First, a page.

"Seeing Audrey, meeting Audrey, shows me (weight loss) is attainable." Evans has a copy of the 1976 magazine at home and hopes to meet Northup again after she has reached her goal weight. "My goal is for her to sign my copy in a year," she said.

Inspiration is all around this meeting room. A large wall-mounted bulletin board is loaded with before and after photographs of members. Jeanie Cofer, 44, of Gibsonton proudly points out her pictures. The mother of two works part time and is married to a chef but has lost 101 pounds in 2 1/2 years at Weight Watchers.

"There are no 'can't have' foods. You just have to account for them,'' said Cofer, who faithfully tracks her intake, often with the help of a bar code scanner app in her phone that gives her Points Plus values for thousands of products in seconds.

Stephen Pagano of Valrico, 24, also says technology helped him lose. He uses his smartphone to track all his food, weighs and measures everything he eats, attends weekly meetings, and wears a special Weight Watchers monitor called Active Link to track his physical activity.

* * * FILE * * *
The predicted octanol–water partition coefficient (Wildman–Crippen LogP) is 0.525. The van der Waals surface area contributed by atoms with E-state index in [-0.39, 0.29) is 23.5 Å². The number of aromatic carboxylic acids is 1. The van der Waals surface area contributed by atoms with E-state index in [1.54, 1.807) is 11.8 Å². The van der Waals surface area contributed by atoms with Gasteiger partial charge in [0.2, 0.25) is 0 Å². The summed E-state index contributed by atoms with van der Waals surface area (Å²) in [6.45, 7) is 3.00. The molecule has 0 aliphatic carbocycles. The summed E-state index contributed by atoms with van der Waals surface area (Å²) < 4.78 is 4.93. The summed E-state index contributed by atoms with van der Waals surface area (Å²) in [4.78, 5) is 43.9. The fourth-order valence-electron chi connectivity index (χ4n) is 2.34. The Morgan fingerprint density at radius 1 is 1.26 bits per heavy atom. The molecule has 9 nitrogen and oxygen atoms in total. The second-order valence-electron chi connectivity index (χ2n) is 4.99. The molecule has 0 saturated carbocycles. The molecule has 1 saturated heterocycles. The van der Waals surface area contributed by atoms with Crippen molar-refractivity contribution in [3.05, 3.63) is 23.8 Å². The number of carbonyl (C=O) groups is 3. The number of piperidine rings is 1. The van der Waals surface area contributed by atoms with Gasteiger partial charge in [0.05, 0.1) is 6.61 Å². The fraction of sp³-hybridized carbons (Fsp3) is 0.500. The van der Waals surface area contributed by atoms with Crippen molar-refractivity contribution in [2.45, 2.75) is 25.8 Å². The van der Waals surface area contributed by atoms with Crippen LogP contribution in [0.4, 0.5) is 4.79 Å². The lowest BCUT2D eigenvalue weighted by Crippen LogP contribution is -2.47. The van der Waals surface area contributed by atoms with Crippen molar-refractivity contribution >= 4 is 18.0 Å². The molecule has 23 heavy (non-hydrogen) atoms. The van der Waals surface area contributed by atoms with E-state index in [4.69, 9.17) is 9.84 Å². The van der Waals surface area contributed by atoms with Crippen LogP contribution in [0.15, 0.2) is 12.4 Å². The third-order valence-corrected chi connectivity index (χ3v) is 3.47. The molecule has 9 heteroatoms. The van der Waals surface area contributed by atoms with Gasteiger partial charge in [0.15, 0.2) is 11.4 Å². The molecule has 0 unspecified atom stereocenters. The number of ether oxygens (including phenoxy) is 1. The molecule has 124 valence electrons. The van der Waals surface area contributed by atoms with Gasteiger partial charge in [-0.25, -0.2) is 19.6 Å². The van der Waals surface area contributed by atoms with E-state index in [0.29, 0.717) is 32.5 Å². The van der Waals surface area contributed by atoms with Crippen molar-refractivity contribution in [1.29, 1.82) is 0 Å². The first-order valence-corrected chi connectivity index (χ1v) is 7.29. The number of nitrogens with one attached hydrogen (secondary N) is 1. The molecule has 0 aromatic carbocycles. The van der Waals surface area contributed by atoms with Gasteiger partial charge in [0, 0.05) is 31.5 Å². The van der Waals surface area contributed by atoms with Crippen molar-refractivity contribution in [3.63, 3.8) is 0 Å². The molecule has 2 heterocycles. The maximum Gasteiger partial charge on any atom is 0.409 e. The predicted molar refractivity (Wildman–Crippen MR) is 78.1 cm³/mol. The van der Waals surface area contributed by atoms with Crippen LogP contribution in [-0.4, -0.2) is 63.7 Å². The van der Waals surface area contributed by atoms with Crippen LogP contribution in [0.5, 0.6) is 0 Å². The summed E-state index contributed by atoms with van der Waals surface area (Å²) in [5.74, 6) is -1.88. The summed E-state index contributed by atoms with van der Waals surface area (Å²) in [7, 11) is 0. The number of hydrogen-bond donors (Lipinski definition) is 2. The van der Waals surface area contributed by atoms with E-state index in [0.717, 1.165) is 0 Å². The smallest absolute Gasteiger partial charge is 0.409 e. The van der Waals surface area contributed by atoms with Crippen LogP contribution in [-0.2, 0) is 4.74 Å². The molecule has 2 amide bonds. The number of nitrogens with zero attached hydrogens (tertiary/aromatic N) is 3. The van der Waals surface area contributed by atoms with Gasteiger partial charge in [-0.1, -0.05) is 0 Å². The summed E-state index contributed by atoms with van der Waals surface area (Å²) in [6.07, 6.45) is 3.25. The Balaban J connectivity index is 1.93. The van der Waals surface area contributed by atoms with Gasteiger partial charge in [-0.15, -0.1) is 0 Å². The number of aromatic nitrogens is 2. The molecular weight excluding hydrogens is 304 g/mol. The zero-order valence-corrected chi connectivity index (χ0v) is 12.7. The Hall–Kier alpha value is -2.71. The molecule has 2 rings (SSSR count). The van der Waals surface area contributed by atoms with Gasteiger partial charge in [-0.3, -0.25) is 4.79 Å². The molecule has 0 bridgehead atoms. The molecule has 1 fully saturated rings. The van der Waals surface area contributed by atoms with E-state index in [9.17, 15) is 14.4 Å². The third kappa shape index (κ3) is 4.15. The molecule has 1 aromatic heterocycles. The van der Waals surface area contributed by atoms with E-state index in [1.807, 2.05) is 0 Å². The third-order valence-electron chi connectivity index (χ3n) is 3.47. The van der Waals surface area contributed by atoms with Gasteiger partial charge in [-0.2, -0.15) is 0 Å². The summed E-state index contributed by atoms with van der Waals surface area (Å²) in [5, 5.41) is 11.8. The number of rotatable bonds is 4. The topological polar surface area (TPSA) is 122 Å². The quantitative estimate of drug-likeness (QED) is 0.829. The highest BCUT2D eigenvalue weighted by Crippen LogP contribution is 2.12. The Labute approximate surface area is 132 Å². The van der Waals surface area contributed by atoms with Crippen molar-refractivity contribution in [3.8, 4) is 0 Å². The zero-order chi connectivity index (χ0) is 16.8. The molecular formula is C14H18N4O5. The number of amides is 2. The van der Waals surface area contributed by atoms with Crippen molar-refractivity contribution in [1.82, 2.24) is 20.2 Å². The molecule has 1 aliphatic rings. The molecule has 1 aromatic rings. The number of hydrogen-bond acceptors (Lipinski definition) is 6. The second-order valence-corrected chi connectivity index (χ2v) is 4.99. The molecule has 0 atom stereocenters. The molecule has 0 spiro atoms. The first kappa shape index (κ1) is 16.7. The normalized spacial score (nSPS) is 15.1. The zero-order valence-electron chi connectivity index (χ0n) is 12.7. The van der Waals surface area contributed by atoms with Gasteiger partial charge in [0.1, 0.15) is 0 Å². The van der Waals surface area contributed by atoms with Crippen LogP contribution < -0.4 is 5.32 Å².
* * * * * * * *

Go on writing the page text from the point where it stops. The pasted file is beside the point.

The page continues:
"I've tried to lose weight before, but this time I'm taking it seriously," said Pagano, who is down nearly 180 pounds from when he joined in January 2012 at 601 pounds.

Tammy Turner of Ruskin lost 70 pounds in her first year with Weight Watchers. She got her type 2 diabetes under control and no longer must take insulin. With another 100 pounds to go, Turner, 45, says it's especially helpful to get help online from people who have lost large amounts of weight.

"They give good advice and support and help you get back on track when you slip," she said. "They taught me not to let one heavy meal define the rest of my day."

Hearing Northup's story boosted her commitment. "When I am ready to give up, I think of Audrey and how wonderful she looks over 35 years later, and I know that this is for a lifetime. If I just don't give up, that can be me one day."

Irene Maher can be reached at